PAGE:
It’s September, back-to-school time, and in the spirit of this time of year, I figured I’d take a look back at a comic with some educational aspirations. So let’s take it back to the mid-70s, back to a time when Marvel Comics teamed up with the Children’s Television Workshop and their program, The Electric Company, to give the world Spidey Super Stories.
Back in the Day
I heard they brought The Electric Company back to television a few years ago, but I never saw it and I’m not sure how much (if anything) it had in common with the original. (Note: A quick jaunt in the wikimobile reveals that the show was called The New Electric Company and it ran from 2009 to 2011.) But I certainly do know the original program quite well.
In the wake of the enormous success of Sesame Street, which premiered in November 1969, the Children’s Television Workshop decided to create another program to complement it, and thus The Electric Company was born, premiering on PBS stations across the nation in October 1971. The original cast included Morgan Freeman (yes, that Morgan Freeman), Rita Moreno, Judy Graubart, Lee Chamberlin, Skip Hinnant, Jim Boyd, Luis Ávalos, and Hattie Winston. Bill Cosby also appeared on the show with some regularity in its first season. If Sesame Street was meant for Pre-K to K viewers, then I guess you’d say The Electric Company was for grades 1 to 3 (or thereabouts).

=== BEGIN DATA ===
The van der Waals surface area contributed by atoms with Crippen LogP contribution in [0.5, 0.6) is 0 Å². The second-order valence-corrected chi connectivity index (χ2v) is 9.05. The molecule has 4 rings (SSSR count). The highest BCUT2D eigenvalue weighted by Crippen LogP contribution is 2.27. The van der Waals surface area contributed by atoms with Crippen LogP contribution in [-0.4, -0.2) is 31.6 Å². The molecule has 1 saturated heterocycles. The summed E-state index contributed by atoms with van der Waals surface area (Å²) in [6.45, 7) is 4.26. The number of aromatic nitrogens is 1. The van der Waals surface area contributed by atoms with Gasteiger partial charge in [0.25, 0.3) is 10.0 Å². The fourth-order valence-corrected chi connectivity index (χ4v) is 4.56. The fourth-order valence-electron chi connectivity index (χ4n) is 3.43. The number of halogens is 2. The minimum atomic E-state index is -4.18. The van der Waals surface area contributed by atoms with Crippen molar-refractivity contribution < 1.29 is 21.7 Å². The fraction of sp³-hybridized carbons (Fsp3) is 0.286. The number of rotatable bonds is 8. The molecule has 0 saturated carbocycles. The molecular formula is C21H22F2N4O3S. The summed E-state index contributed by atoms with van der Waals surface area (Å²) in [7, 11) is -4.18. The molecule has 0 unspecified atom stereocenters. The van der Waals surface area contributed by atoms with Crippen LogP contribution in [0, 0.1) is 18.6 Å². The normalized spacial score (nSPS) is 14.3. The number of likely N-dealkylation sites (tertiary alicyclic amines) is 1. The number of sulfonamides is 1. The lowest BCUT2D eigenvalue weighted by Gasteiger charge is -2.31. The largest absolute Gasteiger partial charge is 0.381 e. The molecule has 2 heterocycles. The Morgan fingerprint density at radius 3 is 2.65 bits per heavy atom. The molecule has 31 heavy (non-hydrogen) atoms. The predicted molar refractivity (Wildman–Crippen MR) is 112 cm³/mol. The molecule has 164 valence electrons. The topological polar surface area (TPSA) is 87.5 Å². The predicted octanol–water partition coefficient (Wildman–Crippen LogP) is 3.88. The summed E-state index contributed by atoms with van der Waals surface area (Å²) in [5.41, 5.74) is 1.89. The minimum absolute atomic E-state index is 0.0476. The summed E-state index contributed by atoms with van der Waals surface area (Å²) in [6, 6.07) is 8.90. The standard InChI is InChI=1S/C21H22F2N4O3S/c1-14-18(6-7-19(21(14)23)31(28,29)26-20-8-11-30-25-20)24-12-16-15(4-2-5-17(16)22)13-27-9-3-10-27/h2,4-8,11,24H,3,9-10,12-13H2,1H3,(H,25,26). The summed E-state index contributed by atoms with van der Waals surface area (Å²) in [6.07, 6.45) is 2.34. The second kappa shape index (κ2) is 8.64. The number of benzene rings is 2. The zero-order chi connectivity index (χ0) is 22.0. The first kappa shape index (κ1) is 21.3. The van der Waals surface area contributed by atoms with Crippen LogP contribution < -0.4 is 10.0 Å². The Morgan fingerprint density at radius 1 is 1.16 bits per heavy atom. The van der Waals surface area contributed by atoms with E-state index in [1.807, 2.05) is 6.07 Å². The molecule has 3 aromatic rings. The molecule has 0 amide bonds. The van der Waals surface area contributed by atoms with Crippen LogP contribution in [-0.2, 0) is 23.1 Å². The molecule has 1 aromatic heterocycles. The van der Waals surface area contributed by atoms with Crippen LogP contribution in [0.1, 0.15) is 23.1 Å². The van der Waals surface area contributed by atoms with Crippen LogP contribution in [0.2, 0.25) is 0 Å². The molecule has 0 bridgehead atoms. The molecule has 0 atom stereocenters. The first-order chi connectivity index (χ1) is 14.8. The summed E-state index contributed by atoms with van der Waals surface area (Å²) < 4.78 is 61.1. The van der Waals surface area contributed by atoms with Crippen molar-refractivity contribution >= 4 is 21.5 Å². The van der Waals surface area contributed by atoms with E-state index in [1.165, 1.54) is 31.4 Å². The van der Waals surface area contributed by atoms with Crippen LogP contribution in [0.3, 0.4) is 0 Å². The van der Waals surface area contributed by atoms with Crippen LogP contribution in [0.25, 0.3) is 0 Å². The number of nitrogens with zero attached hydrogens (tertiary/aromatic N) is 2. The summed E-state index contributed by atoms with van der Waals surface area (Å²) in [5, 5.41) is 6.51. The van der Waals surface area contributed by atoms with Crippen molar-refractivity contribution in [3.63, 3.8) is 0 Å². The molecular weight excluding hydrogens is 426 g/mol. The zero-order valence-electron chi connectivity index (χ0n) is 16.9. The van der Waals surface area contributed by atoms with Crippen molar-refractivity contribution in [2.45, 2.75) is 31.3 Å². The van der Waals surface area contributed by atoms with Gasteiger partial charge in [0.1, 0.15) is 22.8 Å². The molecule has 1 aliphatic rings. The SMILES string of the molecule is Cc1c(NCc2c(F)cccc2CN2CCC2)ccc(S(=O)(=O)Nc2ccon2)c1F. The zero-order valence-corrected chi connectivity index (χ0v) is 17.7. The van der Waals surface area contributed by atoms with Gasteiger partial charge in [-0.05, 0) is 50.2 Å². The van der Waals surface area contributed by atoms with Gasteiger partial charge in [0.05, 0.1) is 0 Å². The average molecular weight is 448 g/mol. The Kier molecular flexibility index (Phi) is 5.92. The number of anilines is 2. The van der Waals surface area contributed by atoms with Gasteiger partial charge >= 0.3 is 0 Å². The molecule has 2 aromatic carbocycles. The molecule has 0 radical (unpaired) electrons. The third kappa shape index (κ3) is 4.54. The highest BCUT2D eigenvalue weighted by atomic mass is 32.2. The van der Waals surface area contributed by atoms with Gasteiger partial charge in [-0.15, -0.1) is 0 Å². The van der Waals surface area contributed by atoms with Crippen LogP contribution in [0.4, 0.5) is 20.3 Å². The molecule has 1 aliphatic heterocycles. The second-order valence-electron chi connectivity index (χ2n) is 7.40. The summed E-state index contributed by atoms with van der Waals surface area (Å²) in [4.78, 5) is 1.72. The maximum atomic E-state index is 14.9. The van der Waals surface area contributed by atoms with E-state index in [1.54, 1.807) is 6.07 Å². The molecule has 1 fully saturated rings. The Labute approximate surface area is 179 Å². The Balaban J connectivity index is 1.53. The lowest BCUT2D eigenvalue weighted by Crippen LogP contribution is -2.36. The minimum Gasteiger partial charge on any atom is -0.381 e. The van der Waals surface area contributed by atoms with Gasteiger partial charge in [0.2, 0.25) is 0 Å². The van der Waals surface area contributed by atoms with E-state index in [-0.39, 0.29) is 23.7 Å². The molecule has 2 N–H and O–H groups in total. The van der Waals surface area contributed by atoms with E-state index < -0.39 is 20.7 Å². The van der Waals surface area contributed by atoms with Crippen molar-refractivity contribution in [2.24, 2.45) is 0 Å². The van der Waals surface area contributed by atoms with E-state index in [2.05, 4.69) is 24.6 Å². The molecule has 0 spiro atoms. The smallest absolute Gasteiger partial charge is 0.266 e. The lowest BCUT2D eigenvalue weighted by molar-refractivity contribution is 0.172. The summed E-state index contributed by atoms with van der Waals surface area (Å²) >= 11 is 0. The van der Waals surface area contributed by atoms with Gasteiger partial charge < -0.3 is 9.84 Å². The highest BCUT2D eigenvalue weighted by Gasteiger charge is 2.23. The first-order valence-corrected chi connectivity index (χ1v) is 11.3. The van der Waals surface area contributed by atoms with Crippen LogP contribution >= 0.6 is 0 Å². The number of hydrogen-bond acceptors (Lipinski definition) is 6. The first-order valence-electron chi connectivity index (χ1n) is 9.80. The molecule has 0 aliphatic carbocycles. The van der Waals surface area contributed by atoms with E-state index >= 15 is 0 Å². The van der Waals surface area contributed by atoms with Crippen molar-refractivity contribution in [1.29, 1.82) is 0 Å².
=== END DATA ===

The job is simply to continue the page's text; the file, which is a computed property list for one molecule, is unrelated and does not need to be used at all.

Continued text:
In its fourth season (1974-75), Spider-Man joined The Electric Company in recurring, live-action skits. Danny Seagren, who played “Spidey,” had joined the cast specifically for the role. The show opening, kicking off with Rita Moreno hollering “HEY YOU GUUUUUYS,” will remain embedded in my memory for all of my days on this Earth.
Some of the original characters from The Electric Company that would appear in the pages of the Spidey comic included:
- A group of kids that performed together as a musical act called the Short Circus (a pun on short circuit, obviously, and an allusion to the “electric” part of The Electric Company). Their songs usually contained reading lessons of some form or other. (I swear, it’s like any show back in the 70s that had kids on it was legally bound to have them form a band.) Fun Fact: Irene Cara was a member of the group in the first season. Her name on the show was “Iris”—she sang (of course) and played keyboards.